If Full Moon High and the Teen Wolf diptych tipped more toward the comedy end of the spectrum, then The Monster Squad (also from 1987) made up for them by not skimping on the horrific aspects of its story. Of course, instead of being centered on a sympathetic (and occasionally just plain pathetic) werewolf, it had the advantage of having five kinds of monsters to work with, led by a ruthless Count Dracula bent on world domination. Written by Shane Black and director Fred Dekker, The Monster Squad follows the titular quintet of grade-school Van Helsings as they take on not only Dracula, but also Frankenstein’s Monster, Wolfman, the Mummy and the Gill-Man in a bid to restore the balance of power.
A real treat for horror movie fans, The Monster Squad gave special effects wizard Stan Winston the opportunity to have a go at all of Universal’s iconic monsters. He does an especially good job on Frankenstein’s Monster (who’s played quite effectively by Tom Noonan), although I’m less impressed with his Wolfman since the poor guy’s completely unable to turn his head and his face is pretty immobile. And then, of course, there’s the Scary German Guy (played by veteran character actor Leonardo Cimino), who turns out not to be so scary after all. So I guess the moral of the story is don’t be afraid of the German guy who lives down the road because he just might be able to help you banish the bad guys to limbo where they belong. Also, Wolfman’s totally got nards.
Skipping over 1988’s Scooby-Doo and the Reluctant Werewolf and Curse of the Queerwolf (something I recommend you do as well), the final werewolf comedy of the decade is 1989’s My Mom’s a Werewolf, which was directed by Michael Fischa (who apparently felt that he was under no obligation to make it a good one). As it opens, klutzy housewife Susan Blakely is feeling decidedly unappreciated, both by her schlubby hubby (a well-cast John Schuck) and her headstrong teenage daughter (Tina Caspary). Then, while out running errands one day, she meets charming pet shop owner John Saxon, a werewolf on the prowl for a mate who seduces her and, one bite on the toe later (shades of Adam Arkin’s butt-nipping), she’s on her way to becoming the wolf woman of his dreams. She also goes from being a strict vegetarian to eating raw meat and growing fangs, pointy ears and hair all over her body. (And she thought Saxon was a “furry little devil.”)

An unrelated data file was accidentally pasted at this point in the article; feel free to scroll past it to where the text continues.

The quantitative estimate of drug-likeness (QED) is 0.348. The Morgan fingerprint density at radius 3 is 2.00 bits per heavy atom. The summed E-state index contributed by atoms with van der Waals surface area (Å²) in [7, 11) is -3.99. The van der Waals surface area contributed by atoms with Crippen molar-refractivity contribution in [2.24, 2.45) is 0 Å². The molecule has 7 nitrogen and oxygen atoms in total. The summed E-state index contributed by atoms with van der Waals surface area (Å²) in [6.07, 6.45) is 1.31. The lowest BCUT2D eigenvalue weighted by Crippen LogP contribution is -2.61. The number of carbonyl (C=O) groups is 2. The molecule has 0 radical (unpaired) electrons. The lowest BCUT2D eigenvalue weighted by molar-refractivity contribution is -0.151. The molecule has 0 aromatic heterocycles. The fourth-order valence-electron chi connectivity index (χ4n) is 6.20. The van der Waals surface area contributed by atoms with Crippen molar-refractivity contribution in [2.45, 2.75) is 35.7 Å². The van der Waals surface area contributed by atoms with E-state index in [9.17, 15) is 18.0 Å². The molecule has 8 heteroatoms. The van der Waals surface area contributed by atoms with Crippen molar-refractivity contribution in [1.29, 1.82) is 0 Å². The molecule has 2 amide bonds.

At first Caspary merely thinks her mother is having an affair, but when the truth comes out she turns to a gypsy fortune teller (played by Laugh-In‘s Ruth Buzzi) for help. Along the way there’s a lot of silly gags, forced physical comedy and cartoony sound effects, and more dog- and hair-related jokes than you can throw a stick at. These would be tolerable if they were even marginally funny, but alas, that is not the case. It may have taken a decade, but My Mom’s a Werewolf proved that the werewolf comedy had finally had its day and needed to be put down.